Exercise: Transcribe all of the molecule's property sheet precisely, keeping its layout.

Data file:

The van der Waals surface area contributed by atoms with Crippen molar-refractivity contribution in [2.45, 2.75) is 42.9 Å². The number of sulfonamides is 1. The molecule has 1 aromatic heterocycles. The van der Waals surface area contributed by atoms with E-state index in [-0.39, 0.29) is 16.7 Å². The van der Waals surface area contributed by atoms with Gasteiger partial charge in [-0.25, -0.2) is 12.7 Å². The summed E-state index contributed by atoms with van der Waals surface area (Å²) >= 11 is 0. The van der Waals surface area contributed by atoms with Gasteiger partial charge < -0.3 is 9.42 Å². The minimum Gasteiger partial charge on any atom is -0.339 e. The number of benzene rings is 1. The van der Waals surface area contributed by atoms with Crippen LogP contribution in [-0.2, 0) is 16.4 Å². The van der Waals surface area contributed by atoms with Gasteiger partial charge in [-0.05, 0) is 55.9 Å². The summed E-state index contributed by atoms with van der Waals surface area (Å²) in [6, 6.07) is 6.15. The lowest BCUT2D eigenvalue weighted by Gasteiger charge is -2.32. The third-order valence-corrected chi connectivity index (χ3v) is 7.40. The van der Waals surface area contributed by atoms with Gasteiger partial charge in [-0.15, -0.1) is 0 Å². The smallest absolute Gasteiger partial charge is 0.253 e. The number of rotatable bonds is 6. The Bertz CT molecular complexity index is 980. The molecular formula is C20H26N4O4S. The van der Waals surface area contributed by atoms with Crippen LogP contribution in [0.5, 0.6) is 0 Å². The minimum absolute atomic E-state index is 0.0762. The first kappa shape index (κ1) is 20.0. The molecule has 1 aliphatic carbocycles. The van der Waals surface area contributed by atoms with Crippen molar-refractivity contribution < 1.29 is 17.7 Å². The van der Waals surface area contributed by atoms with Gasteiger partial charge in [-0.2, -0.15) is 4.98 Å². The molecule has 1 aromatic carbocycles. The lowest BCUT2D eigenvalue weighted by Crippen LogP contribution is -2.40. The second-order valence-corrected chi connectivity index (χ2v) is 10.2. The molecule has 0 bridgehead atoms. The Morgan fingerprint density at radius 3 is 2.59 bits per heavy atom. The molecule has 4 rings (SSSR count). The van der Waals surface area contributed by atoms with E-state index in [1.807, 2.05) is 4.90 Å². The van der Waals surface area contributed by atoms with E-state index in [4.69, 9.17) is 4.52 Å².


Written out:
The van der Waals surface area contributed by atoms with Crippen molar-refractivity contribution in [2.45, 2.75) is 42.9 Å². The number of sulfonamides is 1. The molecule has 1 aromatic heterocycles. The van der Waals surface area contributed by atoms with E-state index in [-0.39, 0.29) is 16.7 Å². The van der Waals surface area contributed by atoms with Gasteiger partial charge in [-0.25, -0.2) is 12.7 Å². The summed E-state index contributed by atoms with van der Waals surface area (Å²) >= 11 is 0. The van der Waals surface area contributed by atoms with Gasteiger partial charge < -0.3 is 9.42 Å². The minimum Gasteiger partial charge on any atom is -0.339 e. The number of benzene rings is 1. The van der Waals surface area contributed by atoms with Crippen LogP contribution in [-0.2, 0) is 16.4 Å². The van der Waals surface area contributed by atoms with Gasteiger partial charge in [-0.05, 0) is 55.9 Å². The summed E-state index contributed by atoms with van der Waals surface area (Å²) in [6, 6.07) is 6.15. The lowest BCUT2D eigenvalue weighted by Gasteiger charge is -2.32. The third-order valence-corrected chi connectivity index (χ3v) is 7.40. The van der Waals surface area contributed by atoms with Gasteiger partial charge in [-0.15, -0.1) is 0 Å². The smallest absolute Gasteiger partial charge is 0.253 e. The number of rotatable bonds is 6. The Bertz CT molecular complexity index is 980. The molecular formula is C20H26N4O4S. The van der Waals surface area contributed by atoms with Crippen LogP contribution in [0.5, 0.6) is 0 Å². The minimum absolute atomic E-state index is 0.0762. The first kappa shape index (κ1) is 20.0. The molecule has 1 aliphatic carbocycles. The van der Waals surface area contributed by atoms with Crippen molar-refractivity contribution < 1.29 is 17.7 Å². The van der Waals surface area contributed by atoms with Gasteiger partial charge in [-0.2, -0.15) is 4.98 Å². The molecule has 1 aromatic carbocycles. The lowest BCUT2D eigenvalue weighted by Crippen LogP contribution is -2.40. The second-order valence-corrected chi connectivity index (χ2v) is 10.2. The molecule has 0 bridgehead atoms. The Morgan fingerprint density at radius 3 is 2.59 bits per heavy atom. The molecule has 4 rings (SSSR count). The van der Waals surface area contributed by atoms with E-state index in [1.807, 2.05) is 4.90 Å². The van der Waals surface area contributed by atoms with E-state index in [4.69, 9.17) is 4.52 Å².